Improvising With Knowledge: Lesson 3

Your rhythmic choices are just as important as your note choices when soloing. This lesson will focus on playing eighth note rhythms and incorporating rhythmic and melodic motifs in your solos.

Ultimate Guitar
Hey guitarists! This is Greg Studley! This is Lesson 3 of Improvising With Knowledge on Ultimate Guitar.

Here's what we've covered in the previous lessons:

Improvising With Knowledge: Lesson 1 focused on the Minor Pentatonic Scale Shape E1, notes across the E-string, moving the Min Pent E1 shape across the neck, and soloing over a minor chord.

Improvising With Knowledge: Lesson 2  focused on the Major Pentatonic Scale Shape E4, understanding flats and sharps, moving the Maj Pent E4 shape around the circle of fifths, and soloing over a major chord.

Improvising With Knowledge: Lesson 3

This lesson will focus more on the rhythmic aspect of soloing, which is just as important as the notes you choose to play. Here is a summary of the lesson, but you can also just watch the video and play along with the scrolling TAB for more in-depth descriptions and playing exercises.

First of all, you will need a solid understanding of eighth notes, and the appropriate method for counting them. In a 4/4 time signature, an eighth note will receive half of a beat, allowing you to fit 8 eighth notes in a measure. The best method for counting such a rhythm is by counting the beat numbers as needed, and counting "and" in between the beats. Therefore, a full measure of eighth notes in a 4/4 time signature would be counted "1 & 2 & 3 & 4 &"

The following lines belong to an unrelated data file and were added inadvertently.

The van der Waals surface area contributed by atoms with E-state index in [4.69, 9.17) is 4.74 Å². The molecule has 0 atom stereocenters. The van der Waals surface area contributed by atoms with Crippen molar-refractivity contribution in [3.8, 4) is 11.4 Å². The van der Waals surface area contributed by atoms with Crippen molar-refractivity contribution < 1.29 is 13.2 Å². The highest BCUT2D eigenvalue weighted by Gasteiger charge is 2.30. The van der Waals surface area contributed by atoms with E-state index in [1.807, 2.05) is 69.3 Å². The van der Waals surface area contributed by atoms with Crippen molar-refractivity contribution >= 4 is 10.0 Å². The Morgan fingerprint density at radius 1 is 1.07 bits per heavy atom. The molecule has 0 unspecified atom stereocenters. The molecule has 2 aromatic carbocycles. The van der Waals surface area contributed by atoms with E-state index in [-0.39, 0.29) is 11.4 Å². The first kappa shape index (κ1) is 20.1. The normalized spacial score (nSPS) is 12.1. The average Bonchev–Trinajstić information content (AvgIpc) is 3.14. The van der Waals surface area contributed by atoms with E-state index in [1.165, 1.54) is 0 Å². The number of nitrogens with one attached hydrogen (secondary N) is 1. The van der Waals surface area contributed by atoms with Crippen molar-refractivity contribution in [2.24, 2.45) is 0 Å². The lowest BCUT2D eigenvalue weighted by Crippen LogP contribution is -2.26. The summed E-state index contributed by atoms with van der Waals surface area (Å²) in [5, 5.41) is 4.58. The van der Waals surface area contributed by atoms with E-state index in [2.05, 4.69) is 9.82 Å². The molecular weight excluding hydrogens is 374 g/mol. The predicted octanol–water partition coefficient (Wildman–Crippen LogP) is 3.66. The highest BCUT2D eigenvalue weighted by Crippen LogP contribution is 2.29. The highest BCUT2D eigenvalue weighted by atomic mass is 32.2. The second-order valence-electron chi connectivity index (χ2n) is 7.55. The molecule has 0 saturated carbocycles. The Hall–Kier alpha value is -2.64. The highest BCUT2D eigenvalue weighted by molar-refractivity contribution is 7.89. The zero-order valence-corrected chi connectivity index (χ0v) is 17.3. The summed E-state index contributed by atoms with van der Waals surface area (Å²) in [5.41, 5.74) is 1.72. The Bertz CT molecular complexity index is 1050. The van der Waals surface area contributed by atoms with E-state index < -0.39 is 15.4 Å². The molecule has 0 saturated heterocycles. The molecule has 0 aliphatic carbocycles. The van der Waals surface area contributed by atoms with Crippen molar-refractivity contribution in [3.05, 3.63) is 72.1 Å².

Playing eighth notes on the guitar requires alternate picking, which involves picking down on the beat and up on the "and." You can practice this with any eighth note rhythm on a single note (the video has a great exercise that you can use to play along).

If alternate picking seems to make sense, try playing some relative major and minor pentatonic scales (these are major and minor scales that contain the same notes, but are based upon different roots, such as C major and A minor). Remember to use alternate picking, playing down on the beat and up on the "and." If you are doing this on your own, use a metronome to stay in time, and reference the click of the metronome as your cue to pick down. Here is the scale sequence that is used in the video:

D Bm G Em C Am F Dm

And now for the most important part of the lesson: motifs. Motifs are short rhythmic or melodic patterns that can be used in repetition within your solos. All of the best solos have motifs - sometimes they use exact repetition, or sometimes there is some slight variation. Essentially, motifs will remove that sound of "random scale playing" from your solos. If your current musical phrase has something similar to your previous one, then your notes have a purpose - ideas are now related to one another. These motifs may be both rhythmic or melodic, and the video will give solid examples of both.

Finally, the video will give a solo in Bm, incorporating all that has been taught in the lesson - eighth notes, alternate picking, and tons of rhythmic and melodic motifs. Try and pick out as many motifs as you can find, as this will make you more aware of how you can use them in your own solos.

Use the following video to practice all of the different exercises listed above, with scrolling TAB so you can play along.

YouTube preview picture

About the Author:
By Greg Studley, author of "A Guitarist's Guide to Improvising With Knowledge" and "Speed, Accuracy & Technique for Guitar." All exercises, examples, and solos from these lessons are taken from my book, "A Guitarist's Guide to Improvising With Knowledge." You can also download PDF versions of the exercises and play with free jam tracks at

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